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  • Education and the Creation of Capital in the Early American Republic
  • Maris A. Vinovskis
Education and the Creation of Capital in the Early American Republic. By Nancy Beadie (New York, Cambridge University Press, 2010) 353 pp. $95.00

Beadie's new book is an important case study of schooling and the transition to capitalism before 1840 in the Genesee River region of upper New York State. The project is based upon a thorough and judicious analysis of the scattered surviving local and state documents, as well an impressive synthesis of the secondary literature on antebellum education, religion, society, politics, and economy. The book is divided into three parts—education and social-capital formation, schools as agencies of politicalization, and education and economic transformation.

Beadie focuses on rural Lima township in the late eighteenth and early nineteenth century, documenting its extraordinary educational investments. She first examines the evolving roles of religious groups and town officials in the development of its common schools (including the impact of such events as the Second Great Awakening and the rise of political parties in New York). She then traces the complex local and regional support for the establishment of the Genesee Wesleyan Seminary—a Methodist-affiliated academy—one of the largest educational institutions in New York during the three decades before the Civil War.

Beadie argues that schools and other social institutions played a major role in transforming the antebellum political economy. They helped to stimulate the creation, accumulation, and movement of social, financial, and political capital, which contributed to the development of the modern liberal state. Looking at the impact of education, she analyzes social and cultural capital from the perspective of individual students as well as the translocal voluntary associations (such as the Methodists) that fostered those schools. State monies for education also contributed to the well-being of the New York banking system, since they were often directly dependent upon income earned from bank investments.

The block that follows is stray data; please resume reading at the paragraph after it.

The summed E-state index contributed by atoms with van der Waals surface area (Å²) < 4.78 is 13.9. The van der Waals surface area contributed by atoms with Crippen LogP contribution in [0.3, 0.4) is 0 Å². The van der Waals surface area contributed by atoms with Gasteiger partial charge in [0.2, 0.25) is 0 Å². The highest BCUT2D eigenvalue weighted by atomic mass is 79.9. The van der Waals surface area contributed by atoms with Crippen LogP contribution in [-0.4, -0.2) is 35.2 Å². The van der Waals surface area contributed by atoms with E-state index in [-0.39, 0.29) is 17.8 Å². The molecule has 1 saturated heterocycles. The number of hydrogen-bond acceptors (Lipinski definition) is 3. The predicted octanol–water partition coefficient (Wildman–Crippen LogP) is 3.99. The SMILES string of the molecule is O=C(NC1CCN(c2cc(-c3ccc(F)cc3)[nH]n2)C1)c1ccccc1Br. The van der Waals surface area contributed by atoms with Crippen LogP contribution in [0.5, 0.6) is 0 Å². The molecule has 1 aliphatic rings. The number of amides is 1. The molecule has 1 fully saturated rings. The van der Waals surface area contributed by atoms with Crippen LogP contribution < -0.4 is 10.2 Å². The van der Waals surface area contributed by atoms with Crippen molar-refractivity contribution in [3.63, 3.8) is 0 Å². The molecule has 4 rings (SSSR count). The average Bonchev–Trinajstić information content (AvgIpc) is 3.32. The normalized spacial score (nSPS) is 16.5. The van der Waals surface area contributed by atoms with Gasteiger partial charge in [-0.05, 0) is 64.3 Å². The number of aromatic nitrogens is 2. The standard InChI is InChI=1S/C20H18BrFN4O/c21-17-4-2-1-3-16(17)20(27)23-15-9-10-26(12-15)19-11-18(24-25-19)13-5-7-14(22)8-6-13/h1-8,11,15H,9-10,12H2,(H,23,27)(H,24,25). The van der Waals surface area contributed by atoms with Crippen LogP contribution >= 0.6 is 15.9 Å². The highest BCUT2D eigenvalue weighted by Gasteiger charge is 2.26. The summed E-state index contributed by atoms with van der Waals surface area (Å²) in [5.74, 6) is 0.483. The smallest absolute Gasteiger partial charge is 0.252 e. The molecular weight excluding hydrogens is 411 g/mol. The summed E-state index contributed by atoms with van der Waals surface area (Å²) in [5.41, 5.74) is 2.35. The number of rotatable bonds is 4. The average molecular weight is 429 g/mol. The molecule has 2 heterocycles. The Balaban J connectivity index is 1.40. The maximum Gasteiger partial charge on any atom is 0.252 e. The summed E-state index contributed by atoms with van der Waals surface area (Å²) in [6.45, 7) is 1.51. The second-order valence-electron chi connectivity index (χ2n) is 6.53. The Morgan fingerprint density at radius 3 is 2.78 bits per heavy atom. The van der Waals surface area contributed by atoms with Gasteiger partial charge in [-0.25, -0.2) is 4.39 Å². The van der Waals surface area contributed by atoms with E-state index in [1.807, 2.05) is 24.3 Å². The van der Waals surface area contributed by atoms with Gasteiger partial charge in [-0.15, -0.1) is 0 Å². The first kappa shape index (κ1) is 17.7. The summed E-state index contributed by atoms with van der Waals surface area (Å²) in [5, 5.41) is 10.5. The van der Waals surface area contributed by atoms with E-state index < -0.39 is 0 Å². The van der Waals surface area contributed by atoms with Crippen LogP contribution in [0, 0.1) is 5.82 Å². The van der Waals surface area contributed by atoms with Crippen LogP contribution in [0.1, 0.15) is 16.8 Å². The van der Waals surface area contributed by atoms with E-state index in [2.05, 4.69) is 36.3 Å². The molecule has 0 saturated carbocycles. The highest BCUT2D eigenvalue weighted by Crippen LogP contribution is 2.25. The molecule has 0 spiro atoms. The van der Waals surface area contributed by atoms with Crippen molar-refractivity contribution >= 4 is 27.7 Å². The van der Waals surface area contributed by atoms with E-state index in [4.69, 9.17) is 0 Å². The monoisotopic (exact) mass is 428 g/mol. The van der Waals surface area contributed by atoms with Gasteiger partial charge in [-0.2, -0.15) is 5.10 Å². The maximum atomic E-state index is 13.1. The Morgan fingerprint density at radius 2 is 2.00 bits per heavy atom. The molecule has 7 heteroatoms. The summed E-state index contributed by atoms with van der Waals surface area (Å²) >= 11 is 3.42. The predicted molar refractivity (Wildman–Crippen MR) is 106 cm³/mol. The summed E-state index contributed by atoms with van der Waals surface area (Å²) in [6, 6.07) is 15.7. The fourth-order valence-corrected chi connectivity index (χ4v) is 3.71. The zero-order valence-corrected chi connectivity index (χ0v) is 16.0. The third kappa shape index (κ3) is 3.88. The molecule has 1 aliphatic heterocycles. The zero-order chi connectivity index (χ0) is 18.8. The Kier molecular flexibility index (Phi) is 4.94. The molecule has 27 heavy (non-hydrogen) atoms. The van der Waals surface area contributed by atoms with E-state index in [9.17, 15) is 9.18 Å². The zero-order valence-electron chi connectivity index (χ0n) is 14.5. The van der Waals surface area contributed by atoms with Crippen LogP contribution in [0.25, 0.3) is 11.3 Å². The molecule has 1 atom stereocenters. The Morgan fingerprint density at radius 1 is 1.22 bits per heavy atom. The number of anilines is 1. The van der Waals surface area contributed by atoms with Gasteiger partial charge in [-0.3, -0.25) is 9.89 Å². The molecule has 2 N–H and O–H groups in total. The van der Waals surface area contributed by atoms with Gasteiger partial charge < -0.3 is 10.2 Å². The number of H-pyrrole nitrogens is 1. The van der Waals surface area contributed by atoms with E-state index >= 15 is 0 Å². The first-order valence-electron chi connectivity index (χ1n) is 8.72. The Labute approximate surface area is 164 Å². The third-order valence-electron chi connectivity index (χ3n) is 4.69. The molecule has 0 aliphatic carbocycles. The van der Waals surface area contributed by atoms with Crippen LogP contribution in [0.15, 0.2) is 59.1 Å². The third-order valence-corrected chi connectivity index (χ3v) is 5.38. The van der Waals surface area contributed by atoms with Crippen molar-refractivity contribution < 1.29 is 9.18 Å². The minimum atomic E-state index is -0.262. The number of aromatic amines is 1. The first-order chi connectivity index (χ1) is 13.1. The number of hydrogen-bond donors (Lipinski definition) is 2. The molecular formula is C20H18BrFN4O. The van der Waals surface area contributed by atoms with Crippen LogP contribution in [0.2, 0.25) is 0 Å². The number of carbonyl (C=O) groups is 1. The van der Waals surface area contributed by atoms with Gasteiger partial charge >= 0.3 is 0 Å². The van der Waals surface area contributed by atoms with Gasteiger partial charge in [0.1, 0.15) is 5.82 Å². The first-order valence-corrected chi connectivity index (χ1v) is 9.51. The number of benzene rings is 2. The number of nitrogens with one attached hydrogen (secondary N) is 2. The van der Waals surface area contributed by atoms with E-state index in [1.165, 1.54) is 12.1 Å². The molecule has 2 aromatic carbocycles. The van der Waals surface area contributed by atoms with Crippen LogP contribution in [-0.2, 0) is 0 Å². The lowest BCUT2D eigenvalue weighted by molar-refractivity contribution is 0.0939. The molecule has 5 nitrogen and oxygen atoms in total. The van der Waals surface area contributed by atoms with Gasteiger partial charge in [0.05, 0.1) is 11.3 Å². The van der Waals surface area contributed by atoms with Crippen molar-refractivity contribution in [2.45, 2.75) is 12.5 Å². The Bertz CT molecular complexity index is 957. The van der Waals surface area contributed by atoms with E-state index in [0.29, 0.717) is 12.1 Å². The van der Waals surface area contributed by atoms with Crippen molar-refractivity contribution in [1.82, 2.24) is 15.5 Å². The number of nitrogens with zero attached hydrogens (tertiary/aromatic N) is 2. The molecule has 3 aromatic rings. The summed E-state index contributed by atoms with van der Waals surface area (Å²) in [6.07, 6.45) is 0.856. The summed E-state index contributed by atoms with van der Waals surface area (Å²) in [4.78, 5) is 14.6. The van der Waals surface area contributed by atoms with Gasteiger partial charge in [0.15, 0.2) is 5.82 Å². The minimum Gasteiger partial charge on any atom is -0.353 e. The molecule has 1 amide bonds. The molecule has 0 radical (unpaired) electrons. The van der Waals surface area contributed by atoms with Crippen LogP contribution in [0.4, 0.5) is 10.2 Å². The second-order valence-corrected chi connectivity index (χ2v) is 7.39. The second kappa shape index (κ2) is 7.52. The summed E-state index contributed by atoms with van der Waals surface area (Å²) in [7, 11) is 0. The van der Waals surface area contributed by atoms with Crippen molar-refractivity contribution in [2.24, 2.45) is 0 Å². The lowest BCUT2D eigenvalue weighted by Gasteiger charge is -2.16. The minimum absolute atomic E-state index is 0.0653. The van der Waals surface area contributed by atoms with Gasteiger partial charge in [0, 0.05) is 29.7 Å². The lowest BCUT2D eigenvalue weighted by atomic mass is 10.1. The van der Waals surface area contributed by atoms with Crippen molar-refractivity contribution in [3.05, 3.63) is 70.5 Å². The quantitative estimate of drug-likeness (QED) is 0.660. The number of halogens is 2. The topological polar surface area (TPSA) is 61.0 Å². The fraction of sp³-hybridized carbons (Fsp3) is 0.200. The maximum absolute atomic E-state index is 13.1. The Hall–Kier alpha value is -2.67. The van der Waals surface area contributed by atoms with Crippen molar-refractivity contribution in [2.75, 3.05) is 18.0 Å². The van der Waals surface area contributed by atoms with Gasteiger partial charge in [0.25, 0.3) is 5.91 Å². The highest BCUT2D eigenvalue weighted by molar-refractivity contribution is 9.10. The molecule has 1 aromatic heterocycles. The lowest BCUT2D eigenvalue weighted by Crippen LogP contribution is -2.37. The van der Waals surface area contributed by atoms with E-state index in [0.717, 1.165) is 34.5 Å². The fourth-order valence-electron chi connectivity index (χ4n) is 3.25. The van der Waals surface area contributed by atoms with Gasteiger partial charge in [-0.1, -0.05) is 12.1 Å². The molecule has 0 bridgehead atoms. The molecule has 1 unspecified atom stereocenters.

Beadie might want to explore additional, complementary research questions later, such as the economic productivity of antebellum education. Horace Mann, secretary of the Massachusetts Board of Education, developed and popularized the concept of the economic productivity of education during the early 1840s; New York State reprinted and widely distributed his report on the subject. Was the idea of the economic productivity [End Page 473] of education accepted and publicized in the Genesee River region? How would this concept fit within the social-capital framework in Beadie's work? Economists now argue that the economic rates of return are higher for elementary education than for more advanced schooling. Was this true in antebellum Lima? Economic historians also are debating the nature and significance of the economic productivity of nineteenth-century education. What might the case study of Lima add to this discussion?

Overall, Beadie has produced an exemplary study that will be of great interest not only to historians of education but also to other scholars analyzing the nature of economic, social, religious, and political exchanges in local and regional settings.

Maris A. Vinovskis
University of Michigan


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pp. 473-474
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